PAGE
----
Juniper Steps Up ASIC Efforts
So, what does MMI do and why did Juniper want it? Not much is known about the Sunnyvale, California-based company, other than it makes development tools for the design of application-specific integrated circuits (ASICs). Juniper took down MMI’s Website before the deal was announced.
Even though MMI has been around for five years (two years longer than Juniper), it has produced only a minimal amount of revenue, says Randi Paikoff Feigin, Juniper's director of investor relations. Juniper officials claim the company is buying MMI for its team of engineers and the expertise they have acquired over the past five years.
“We’re not buying a company that makes components,” says Paikoff Feigin. “We’re acquiring the talent and the tools to add to our own expertise in developing new products.”
Under the terms of the agreement, Juniper common stock and cash worth approximately $260 million will be exchanged for all outstanding shares of MMI. Juniper expects a charge of approximately $24.7 million in the fourth quarter of 2000 for in-process research and development and the amortization of goodwill and deferred compensation. And for the full year of 2001, it expects to realize $113.4 million for the ongoing amortization of goodwill and deferred compensation associated with the acquisition.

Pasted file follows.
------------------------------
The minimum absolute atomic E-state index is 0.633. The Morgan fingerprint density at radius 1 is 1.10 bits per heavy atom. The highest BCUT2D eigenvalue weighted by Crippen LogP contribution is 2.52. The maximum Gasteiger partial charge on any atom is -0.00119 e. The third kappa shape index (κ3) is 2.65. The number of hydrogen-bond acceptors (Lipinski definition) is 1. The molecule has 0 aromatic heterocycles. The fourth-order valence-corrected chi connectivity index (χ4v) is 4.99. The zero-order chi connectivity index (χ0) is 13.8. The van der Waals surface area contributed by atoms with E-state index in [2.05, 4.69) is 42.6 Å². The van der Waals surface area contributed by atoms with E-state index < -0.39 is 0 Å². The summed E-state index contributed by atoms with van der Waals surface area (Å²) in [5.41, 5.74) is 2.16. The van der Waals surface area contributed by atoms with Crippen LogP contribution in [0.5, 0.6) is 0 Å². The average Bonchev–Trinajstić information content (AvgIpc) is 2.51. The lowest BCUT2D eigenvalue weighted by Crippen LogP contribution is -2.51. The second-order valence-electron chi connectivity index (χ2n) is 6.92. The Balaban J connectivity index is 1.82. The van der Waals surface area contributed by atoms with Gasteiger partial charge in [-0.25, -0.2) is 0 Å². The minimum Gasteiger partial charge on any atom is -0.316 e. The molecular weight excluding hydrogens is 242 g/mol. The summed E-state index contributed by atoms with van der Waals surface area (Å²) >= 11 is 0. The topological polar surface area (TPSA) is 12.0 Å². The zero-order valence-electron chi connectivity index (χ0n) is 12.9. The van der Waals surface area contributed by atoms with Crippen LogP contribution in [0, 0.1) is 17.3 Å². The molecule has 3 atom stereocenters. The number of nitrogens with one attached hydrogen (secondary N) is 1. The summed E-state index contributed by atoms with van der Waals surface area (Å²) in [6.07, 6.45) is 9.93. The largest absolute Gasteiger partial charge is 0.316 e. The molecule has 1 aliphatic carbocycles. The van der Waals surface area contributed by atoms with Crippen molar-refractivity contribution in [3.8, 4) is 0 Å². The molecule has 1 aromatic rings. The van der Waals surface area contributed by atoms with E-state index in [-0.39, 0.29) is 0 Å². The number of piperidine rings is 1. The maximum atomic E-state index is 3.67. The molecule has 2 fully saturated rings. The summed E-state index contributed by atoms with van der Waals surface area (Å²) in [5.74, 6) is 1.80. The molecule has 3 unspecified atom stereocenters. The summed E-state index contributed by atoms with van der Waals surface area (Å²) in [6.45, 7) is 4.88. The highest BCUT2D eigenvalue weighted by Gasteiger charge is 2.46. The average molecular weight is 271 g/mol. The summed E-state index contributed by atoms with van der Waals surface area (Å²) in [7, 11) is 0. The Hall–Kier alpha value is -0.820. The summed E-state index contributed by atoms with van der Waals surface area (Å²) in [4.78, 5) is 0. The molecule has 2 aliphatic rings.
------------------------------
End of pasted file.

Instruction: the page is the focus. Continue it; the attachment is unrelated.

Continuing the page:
Juniper’s CEO, Scott Kriens, is notoriously wary of acquisitions. Despite the meteoric rise in his company's stock price, Juniper has been relatively cautious on the acquisition front. The company acquired Layer Five, a developer of network hardware architecture and related software, last November for a paltry $19 million. The January 2000 acquisition of Pacific Advantage Ltd., an IP infrastructure systems company, only cost about $4 million.
While MMI's purchase price is far lower than what Juniper's rivals have paid for startups, it still breaks down to about $10.8 million for each one of MMI's 24 employees.
But buying talent rather than product falls in line with Juniper’s acquisition strategy up to this point, says Paikoff Feigin. Both Layer Five and Pacific Advantage were acquired for their personnel and potential rather than any specific product offering.
Juniper has already developed 11 different versions of its ASIC technology since its inception in 1997. The most recent incarnation is the Internet Processor II introduced last spring (see Juniper To Deliver Security Without Sacrifice). This custom chipset has helped Juniper routers cut into market leader Cisco Systems Inc.'s (Nasdaq: CSCO) market share.
Juniper stock closed down 2.12 (1.28 percent) at $164.
-- Marguerite Reardon, senior editor, Light Reading, http://www.lightreading.com